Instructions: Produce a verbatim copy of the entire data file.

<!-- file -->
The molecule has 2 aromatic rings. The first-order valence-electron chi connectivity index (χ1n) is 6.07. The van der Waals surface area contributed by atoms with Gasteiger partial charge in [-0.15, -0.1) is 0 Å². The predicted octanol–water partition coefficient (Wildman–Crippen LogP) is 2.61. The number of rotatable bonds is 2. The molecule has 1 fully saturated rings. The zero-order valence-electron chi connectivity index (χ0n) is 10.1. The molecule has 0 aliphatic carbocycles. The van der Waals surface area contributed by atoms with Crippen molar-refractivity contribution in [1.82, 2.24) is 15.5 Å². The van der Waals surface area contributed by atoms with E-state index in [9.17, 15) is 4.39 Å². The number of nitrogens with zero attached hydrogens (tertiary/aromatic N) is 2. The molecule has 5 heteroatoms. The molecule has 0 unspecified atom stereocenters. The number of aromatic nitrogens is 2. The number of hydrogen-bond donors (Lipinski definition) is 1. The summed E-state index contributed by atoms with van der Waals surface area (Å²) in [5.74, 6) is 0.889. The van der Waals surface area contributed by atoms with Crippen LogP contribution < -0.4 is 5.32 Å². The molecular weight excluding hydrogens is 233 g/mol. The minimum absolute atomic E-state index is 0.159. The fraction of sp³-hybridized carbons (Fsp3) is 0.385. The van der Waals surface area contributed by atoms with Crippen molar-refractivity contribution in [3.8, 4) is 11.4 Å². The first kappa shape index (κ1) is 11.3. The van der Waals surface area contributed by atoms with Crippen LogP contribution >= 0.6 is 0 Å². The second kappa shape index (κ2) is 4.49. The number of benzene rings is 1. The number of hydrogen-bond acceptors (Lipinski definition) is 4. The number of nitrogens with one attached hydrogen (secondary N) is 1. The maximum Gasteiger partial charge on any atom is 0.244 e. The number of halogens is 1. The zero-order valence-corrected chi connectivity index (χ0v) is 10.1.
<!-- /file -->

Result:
The molecule has 2 aromatic rings. The first-order valence-electron chi connectivity index (χ1n) is 6.07. The van der Waals surface area contributed by atoms with Gasteiger partial charge in [-0.15, -0.1) is 0 Å². The predicted octanol–water partition coefficient (Wildman–Crippen LogP) is 2.61. The number of rotatable bonds is 2. The molecule has 1 fully saturated rings. The zero-order valence-electron chi connectivity index (χ0n) is 10.1. The molecule has 0 aliphatic carbocycles. The van der Waals surface area contributed by atoms with Crippen molar-refractivity contribution in [1.82, 2.24) is 15.5 Å². The van der Waals surface area contributed by atoms with E-state index in [9.17, 15) is 4.39 Å². The number of nitrogens with zero attached hydrogens (tertiary/aromatic N) is 2. The molecule has 5 heteroatoms. The molecule has 0 unspecified atom stereocenters. The number of aromatic nitrogens is 2. The number of hydrogen-bond donors (Lipinski definition) is 1. The summed E-state index contributed by atoms with van der Waals surface area (Å²) in [5.74, 6) is 0.889. The van der Waals surface area contributed by atoms with Crippen LogP contribution < -0.4 is 5.32 Å². The molecular weight excluding hydrogens is 233 g/mol. The minimum absolute atomic E-state index is 0.159. The fraction of sp³-hybridized carbons (Fsp3) is 0.385. The van der Waals surface area contributed by atoms with Crippen molar-refractivity contribution in [3.8, 4) is 11.4 Å². The first kappa shape index (κ1) is 11.3. The van der Waals surface area contributed by atoms with Crippen LogP contribution >= 0.6 is 0 Å². The second kappa shape index (κ2) is 4.49. The number of benzene rings is 1. The number of hydrogen-bond acceptors (Lipinski definition) is 4. The number of nitrogens with one attached hydrogen (secondary N) is 1. The maximum Gasteiger partial charge on any atom is 0.244 e. The number of halogens is 1. The zero-order valence-corrected chi connectivity index (χ0v) is 10.1.